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Southern Baptists share food, God’s love in war-ravaged Angola

KUITO, Angola (BP)–Tired and weary, the woman smiles as she holds up the ragged piece of cloth. The Baptist minister smiles back and dishes a few cups of rice into it.

The woman quickly folds and wraps the cloth around the precious gift, but grain after grain falls through the threadbare cloth to the ground. She bends and picks up every piece of rice she can find. It’s been a long time since her family has eaten rice, and nothing will go to waste.

Missionaries Eddie and Janice Ray said their hearts broke as the food was passed out to the 500 families registered for a Baptist relief project through local churches in Kuito, Angola.

“The people there are so hard off. It’s just hard to live for them,” said Ray, who coordinates the Southern Baptist International Mission Board’s work in Angola. “When we handed out the food and clothes, you could see how grateful the people were. They would just light up.”

Angola’s 26-year civil war rages on, leaving thousands of casualties behind. Increased attacks by both government and rebel forces have sent refugees flooding into the town of Kuito — as many as 3,000 a day.

The United Nations reports that more than half of Angola’s people have been dislocated by the war. Entire communities walk for days and even months, dodging land mines and bullets, to reach the safety of Kuito.

Twenty-two months of shelling and street fighting have wrecked Kuito. Even though the attacks ended eight years ago, still-hidden land mines keep people from rebuilding. Families live in bombed-out buildings, while students meet in a crumbling school building.

Seventeen tons of food, Bibles and clothing — purchased with Southern Baptist hunger and relief funds — were flown in to help relief agencies already taxed by the overwhelming demands.

Many families go for days without anything to eat.

“These people don’t have anything to take care of themselves with. Their clothes are just ragged threads,” Janice Ray said. “The cloth of the women’s shirts and the men’s shirts were so bare that the beans and rice were passing through them to the ground.”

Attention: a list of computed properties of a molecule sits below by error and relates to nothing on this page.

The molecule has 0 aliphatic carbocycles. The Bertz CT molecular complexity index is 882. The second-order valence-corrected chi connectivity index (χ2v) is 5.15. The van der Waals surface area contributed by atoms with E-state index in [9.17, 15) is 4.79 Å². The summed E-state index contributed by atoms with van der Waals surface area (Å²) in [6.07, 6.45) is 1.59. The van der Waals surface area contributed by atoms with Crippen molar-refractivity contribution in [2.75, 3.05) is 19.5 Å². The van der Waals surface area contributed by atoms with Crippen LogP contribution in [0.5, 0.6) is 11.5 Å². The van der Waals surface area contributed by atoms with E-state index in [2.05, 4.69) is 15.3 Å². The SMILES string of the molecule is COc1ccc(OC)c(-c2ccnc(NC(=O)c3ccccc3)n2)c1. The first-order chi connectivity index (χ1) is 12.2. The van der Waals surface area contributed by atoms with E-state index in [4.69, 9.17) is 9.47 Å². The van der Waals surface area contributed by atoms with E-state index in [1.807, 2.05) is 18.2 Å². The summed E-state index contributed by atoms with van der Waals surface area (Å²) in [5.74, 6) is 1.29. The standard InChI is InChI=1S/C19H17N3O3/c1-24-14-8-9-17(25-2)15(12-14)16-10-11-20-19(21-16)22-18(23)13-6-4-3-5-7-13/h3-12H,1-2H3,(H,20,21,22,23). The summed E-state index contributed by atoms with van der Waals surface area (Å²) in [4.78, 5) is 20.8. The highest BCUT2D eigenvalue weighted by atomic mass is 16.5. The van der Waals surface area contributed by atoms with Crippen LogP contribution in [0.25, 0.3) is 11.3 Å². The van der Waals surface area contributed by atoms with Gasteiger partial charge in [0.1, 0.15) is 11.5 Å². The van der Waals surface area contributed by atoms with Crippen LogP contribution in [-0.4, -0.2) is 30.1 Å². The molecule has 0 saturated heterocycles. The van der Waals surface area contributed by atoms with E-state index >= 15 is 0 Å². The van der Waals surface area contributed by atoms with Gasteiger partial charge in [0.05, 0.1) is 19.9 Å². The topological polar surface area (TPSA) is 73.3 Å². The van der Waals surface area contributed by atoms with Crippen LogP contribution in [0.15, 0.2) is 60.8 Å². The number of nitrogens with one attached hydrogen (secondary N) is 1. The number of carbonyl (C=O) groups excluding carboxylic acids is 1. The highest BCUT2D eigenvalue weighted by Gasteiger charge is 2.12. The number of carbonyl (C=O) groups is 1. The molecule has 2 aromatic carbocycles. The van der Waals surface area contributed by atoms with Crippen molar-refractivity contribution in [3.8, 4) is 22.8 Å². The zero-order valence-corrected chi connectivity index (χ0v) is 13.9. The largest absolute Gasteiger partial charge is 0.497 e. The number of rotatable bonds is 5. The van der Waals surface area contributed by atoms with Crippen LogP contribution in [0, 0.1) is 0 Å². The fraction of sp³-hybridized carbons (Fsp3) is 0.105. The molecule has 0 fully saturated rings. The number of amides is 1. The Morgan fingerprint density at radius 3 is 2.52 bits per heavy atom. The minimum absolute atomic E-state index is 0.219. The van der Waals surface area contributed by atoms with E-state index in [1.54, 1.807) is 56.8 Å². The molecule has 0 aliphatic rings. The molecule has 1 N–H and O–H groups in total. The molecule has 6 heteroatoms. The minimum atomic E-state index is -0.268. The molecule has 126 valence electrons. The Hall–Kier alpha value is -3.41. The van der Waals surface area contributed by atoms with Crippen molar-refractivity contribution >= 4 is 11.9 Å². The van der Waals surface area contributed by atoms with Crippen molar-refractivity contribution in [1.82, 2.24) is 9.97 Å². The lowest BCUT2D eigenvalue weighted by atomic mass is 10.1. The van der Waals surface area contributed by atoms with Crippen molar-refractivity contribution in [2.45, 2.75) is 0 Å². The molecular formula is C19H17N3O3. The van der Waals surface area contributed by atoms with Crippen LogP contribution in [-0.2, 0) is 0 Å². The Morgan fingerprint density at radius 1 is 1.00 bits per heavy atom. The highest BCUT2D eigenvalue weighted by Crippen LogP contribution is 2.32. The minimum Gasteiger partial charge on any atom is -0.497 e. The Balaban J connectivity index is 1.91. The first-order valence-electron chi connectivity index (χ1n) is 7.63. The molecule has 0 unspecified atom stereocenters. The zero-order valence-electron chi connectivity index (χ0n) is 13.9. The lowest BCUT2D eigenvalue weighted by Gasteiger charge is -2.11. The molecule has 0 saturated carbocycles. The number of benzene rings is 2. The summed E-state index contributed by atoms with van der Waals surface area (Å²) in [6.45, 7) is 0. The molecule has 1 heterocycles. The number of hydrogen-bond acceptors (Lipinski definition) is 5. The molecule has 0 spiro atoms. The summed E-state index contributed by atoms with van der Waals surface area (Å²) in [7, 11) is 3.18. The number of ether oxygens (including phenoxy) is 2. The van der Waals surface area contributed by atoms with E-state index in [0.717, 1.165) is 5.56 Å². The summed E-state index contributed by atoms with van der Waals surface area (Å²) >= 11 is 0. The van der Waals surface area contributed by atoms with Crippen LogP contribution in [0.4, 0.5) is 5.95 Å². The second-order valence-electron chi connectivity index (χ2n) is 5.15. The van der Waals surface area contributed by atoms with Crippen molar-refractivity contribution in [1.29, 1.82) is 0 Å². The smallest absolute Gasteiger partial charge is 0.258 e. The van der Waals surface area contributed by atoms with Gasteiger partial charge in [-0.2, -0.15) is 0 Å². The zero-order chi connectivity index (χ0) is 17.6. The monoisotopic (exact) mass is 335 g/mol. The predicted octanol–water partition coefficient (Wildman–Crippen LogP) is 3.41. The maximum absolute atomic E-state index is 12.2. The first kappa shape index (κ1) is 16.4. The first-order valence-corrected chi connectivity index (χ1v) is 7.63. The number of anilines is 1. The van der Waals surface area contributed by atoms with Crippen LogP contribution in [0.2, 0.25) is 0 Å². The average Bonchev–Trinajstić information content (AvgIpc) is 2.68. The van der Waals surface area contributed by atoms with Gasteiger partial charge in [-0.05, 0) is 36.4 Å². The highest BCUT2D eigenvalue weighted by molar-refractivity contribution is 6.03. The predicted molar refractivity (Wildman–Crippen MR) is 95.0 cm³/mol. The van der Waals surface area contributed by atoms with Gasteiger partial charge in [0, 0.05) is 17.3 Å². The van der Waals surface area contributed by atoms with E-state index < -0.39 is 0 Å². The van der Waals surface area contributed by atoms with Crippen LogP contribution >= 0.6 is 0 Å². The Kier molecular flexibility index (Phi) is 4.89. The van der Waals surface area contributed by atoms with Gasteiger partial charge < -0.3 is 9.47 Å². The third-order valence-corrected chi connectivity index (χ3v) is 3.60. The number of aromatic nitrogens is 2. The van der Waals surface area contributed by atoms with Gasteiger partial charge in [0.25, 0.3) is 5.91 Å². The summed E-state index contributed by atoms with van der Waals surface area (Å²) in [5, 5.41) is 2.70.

When their villages were raided, many people left with only the clothes on their backs. As a result, clothes are a prized commodity in this area of Angola. Beaming children put their new clothes on right in the middle of the church.

“I saw faces that were so tired,” Janice said. “Despite that, they just stood there in line with hopes of getting something. These people are living a hard life. They are weary.”

Angola has been at war since 1961, although the civil war officially began when the country was granted independence from Portugal in 1975. Many Angolans have never known a time of peace.

IMB missionaries evacuated the country in 1992 due to the severity of the fighting. One missionary couple returned in 1993 and stayed until they retired in 1997. Four missionary families replaced them in the capital city of Luanda in 1998.

Food and clothing, of course, are not the long-term answer for the people of Angola.

Relief agencies have been trying to help the people for years, Ray said, but Angolans cannot help themselves until they can return to their fields. Efforts to rid farmland of land mines have been stepped up, and some areas are now cleared for cultivation.

After the land mines are removed, the Baptists of Angola plan to launch another major relief project: supplying hoes and seed to help Angolans living in the countryside become more self-sufficient.

“These people have nothing, not even a hoe,” Ray said. “They were forced to leave everything behind. They are willing to work. They just don’t have the means to get started.

“Our goal is to help them, both spiritually and physically. The best thing we can do for them is help them to help themselves.”
— Search for current prayer requests from Angola: http://www.imb.org/CompassionNet/countries.asp.
— Learn more about Angola missions needs: http://www.imb.org/southern-africa/country_info-angola.htm.
— Volunteer needs in Angola: http://www.imb.org/southern-africa/volunteer.htm.
— Financial contributions for Angola relief efforts may be sent to International Mission Board, General Relief Fund – Angola, P.O. Box 6767, Richmond, VA 23230.
— Young family follows God’s call to Angola’s war-ravaged people: http://www.imb.org/learn/news/story.asp?id=491.